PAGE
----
Format

Send to

Choose Destination
See comment in PubMed Commons below
Spine (Phila Pa 1976). 1994 Apr 15;19(8):867-71.

Intrathecal administration of oxytocin induces analgesia in low back pain involving the endogenous opiate peptide system.

Author information

1
Department of Nuclear Medicine, Nan Fang Hospital, Guang-zhou, Guangdong, PR China.

Abstract

STUDY DESIGN:

The effect of oxytocin on low back pain in patients and its mechanism in rats were investigated.

METHODS:

Intrathecal injection, radioimmunoassay, and potassium iontophoresis tail-flick test were used to investigate the effect of oxytocin.

RESULTS:

In humans, acute and chronic low back pain causes a marked change of oxytocin content within cerebral spinal fluid and plasma; oxytocin relieves low back pain (ED50 0.172 in chronic and 0.121 micrograms/kg in acute). In rats, oxytocin had a dose-related analgesic effect (ED50 0.067 micrograms/kg). At high levels, oxytocin induced locomotor ataxia (ED50 17.915 micrograms/kg) and death (LD50 27.224 micrograms/kg). Oxytocin antagonist [d(CH2)5, Tyr(Me)2, Orn8]-vasotocin and opiate receptor-blocker naloxone could reverse oxytocin-induced analgesia. Oxytocin also increased beta-endorphin, L-encephalin, and dynorphin A1-13 contents in the spinal cord, whereas oxytocin antagonist caused a decrease.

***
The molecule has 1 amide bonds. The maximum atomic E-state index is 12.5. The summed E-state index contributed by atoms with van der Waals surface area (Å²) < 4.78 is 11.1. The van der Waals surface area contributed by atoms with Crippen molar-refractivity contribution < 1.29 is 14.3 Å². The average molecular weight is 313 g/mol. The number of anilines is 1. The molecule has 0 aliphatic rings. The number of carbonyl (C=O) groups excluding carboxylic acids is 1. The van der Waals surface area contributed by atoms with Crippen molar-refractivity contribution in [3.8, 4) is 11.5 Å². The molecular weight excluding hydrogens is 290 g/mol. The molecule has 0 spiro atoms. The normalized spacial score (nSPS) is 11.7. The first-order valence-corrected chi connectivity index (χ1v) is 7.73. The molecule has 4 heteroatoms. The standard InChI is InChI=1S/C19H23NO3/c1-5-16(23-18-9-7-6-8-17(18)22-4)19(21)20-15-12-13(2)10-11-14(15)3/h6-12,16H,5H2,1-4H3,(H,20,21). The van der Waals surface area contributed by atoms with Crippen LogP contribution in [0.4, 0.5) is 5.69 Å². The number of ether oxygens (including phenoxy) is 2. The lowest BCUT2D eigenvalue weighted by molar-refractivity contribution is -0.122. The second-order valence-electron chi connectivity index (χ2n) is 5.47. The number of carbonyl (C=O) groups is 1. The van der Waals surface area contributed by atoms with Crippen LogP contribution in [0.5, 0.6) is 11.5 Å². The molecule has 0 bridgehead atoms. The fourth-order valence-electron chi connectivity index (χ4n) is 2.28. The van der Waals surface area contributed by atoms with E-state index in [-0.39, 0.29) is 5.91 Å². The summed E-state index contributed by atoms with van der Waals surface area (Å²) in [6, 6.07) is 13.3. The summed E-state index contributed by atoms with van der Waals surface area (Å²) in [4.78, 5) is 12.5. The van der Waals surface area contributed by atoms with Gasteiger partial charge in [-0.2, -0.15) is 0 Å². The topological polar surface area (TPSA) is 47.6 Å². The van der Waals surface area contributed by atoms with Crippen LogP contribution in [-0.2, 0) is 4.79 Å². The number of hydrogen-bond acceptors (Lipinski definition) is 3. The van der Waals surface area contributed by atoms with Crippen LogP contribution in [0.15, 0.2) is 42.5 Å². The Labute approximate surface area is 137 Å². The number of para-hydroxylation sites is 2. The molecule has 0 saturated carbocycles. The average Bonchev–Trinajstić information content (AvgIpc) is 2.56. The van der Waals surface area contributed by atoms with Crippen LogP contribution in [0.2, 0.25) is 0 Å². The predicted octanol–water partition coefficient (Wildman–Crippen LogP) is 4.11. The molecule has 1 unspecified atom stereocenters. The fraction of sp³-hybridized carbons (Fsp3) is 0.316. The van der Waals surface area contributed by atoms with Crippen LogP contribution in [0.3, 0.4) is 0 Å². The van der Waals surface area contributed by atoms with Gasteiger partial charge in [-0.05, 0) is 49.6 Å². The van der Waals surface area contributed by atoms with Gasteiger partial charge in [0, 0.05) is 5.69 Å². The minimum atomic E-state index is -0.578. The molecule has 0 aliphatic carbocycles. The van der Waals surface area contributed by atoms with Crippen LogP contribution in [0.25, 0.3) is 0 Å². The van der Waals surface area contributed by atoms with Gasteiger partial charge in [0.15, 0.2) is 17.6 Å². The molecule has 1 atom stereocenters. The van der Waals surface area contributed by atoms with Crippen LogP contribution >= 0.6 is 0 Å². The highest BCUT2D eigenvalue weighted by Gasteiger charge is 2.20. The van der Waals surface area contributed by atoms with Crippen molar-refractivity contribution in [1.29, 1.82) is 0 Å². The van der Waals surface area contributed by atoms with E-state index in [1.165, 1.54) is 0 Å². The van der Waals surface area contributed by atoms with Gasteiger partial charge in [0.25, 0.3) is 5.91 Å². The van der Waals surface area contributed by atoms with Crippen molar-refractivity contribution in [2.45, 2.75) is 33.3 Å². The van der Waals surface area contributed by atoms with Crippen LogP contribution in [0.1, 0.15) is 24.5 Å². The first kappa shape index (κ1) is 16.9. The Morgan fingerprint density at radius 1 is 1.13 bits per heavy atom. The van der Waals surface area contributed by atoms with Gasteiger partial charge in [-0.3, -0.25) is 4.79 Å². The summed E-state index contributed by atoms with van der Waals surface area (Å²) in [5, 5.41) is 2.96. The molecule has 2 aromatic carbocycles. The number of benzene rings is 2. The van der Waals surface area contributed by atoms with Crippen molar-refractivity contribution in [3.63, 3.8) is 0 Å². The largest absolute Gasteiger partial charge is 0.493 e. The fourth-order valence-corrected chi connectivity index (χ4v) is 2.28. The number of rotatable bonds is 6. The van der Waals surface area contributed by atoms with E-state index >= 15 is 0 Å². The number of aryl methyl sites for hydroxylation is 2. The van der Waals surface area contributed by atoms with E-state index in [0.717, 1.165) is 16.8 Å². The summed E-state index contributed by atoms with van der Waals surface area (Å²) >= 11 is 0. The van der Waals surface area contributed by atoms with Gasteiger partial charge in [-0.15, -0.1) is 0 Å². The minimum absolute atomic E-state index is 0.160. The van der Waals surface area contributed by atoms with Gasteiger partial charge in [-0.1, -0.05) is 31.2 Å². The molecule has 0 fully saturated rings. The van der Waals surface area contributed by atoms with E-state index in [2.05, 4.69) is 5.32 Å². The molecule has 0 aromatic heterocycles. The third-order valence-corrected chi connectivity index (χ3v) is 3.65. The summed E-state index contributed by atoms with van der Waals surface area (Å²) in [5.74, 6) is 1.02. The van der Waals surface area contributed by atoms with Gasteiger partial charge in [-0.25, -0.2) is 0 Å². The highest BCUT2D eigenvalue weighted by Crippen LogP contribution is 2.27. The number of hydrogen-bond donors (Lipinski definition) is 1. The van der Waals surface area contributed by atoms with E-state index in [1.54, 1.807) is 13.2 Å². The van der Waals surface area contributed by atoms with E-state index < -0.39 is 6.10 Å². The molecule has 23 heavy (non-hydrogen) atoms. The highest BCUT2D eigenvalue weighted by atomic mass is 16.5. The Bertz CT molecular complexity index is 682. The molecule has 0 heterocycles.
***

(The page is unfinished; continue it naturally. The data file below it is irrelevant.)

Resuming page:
CONCLUSIONS:

These results suggest that oxytocin induces analgesia in low back pain involving the endogenous opiate peptide system and may be effective and safe in acute and chronic low back pain.

PMID:
8009342
[Indexed for MEDLINE]
PubMed Commons home

PubMed Commons

0 comments
How to join PubMed Commons

    Supplemental Content

    Loading ...
    Support Center